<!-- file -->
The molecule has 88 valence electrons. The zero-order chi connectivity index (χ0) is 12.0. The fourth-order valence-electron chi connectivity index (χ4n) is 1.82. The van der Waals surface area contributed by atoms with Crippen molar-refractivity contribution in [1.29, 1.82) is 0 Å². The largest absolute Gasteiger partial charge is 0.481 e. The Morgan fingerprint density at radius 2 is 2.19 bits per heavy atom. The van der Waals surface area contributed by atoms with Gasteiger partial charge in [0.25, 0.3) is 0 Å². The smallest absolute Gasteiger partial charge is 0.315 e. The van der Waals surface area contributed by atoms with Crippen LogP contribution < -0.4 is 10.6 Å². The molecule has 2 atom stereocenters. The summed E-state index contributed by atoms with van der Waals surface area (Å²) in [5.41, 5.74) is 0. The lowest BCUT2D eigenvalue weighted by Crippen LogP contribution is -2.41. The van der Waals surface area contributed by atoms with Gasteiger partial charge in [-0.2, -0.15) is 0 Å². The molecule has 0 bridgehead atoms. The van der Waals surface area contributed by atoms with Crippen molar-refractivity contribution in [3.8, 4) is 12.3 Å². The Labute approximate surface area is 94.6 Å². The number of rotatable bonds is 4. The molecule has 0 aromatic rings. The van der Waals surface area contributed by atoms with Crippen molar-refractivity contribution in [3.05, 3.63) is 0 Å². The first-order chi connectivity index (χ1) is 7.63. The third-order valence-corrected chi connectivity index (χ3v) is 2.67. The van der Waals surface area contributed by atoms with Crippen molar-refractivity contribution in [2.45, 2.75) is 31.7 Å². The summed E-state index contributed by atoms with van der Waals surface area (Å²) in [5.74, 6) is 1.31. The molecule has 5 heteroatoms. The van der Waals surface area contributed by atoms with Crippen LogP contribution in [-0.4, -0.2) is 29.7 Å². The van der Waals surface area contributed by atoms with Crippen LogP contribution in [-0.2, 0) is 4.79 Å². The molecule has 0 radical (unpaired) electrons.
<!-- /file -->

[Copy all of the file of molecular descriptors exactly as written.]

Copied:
The molecule has 88 valence electrons. The zero-order chi connectivity index (χ0) is 12.0. The fourth-order valence-electron chi connectivity index (χ4n) is 1.82. The van der Waals surface area contributed by atoms with Crippen molar-refractivity contribution in [1.29, 1.82) is 0 Å². The largest absolute Gasteiger partial charge is 0.481 e. The Morgan fingerprint density at radius 2 is 2.19 bits per heavy atom. The van der Waals surface area contributed by atoms with Gasteiger partial charge in [0.25, 0.3) is 0 Å². The smallest absolute Gasteiger partial charge is 0.315 e. The van der Waals surface area contributed by atoms with Crippen LogP contribution < -0.4 is 10.6 Å². The molecule has 2 atom stereocenters. The summed E-state index contributed by atoms with van der Waals surface area (Å²) in [5.41, 5.74) is 0. The lowest BCUT2D eigenvalue weighted by Crippen LogP contribution is -2.41. The van der Waals surface area contributed by atoms with Gasteiger partial charge in [-0.2, -0.15) is 0 Å². The molecule has 0 bridgehead atoms. The van der Waals surface area contributed by atoms with Crippen molar-refractivity contribution in [3.8, 4) is 12.3 Å². The Labute approximate surface area is 94.6 Å². The number of rotatable bonds is 4. The molecule has 0 aromatic rings. The van der Waals surface area contributed by atoms with Crippen molar-refractivity contribution in [3.05, 3.63) is 0 Å². The first-order chi connectivity index (χ1) is 7.63. The third-order valence-corrected chi connectivity index (χ3v) is 2.67. The van der Waals surface area contributed by atoms with Crippen molar-refractivity contribution in [2.45, 2.75) is 31.7 Å². The summed E-state index contributed by atoms with van der Waals surface area (Å²) in [5.74, 6) is 1.31. The molecule has 5 heteroatoms. The van der Waals surface area contributed by atoms with Crippen LogP contribution in [-0.4, -0.2) is 29.7 Å². The van der Waals surface area contributed by atoms with Crippen LogP contribution in [-0.2, 0) is 4.79 Å². The molecule has 0 radical (unpaired) electrons.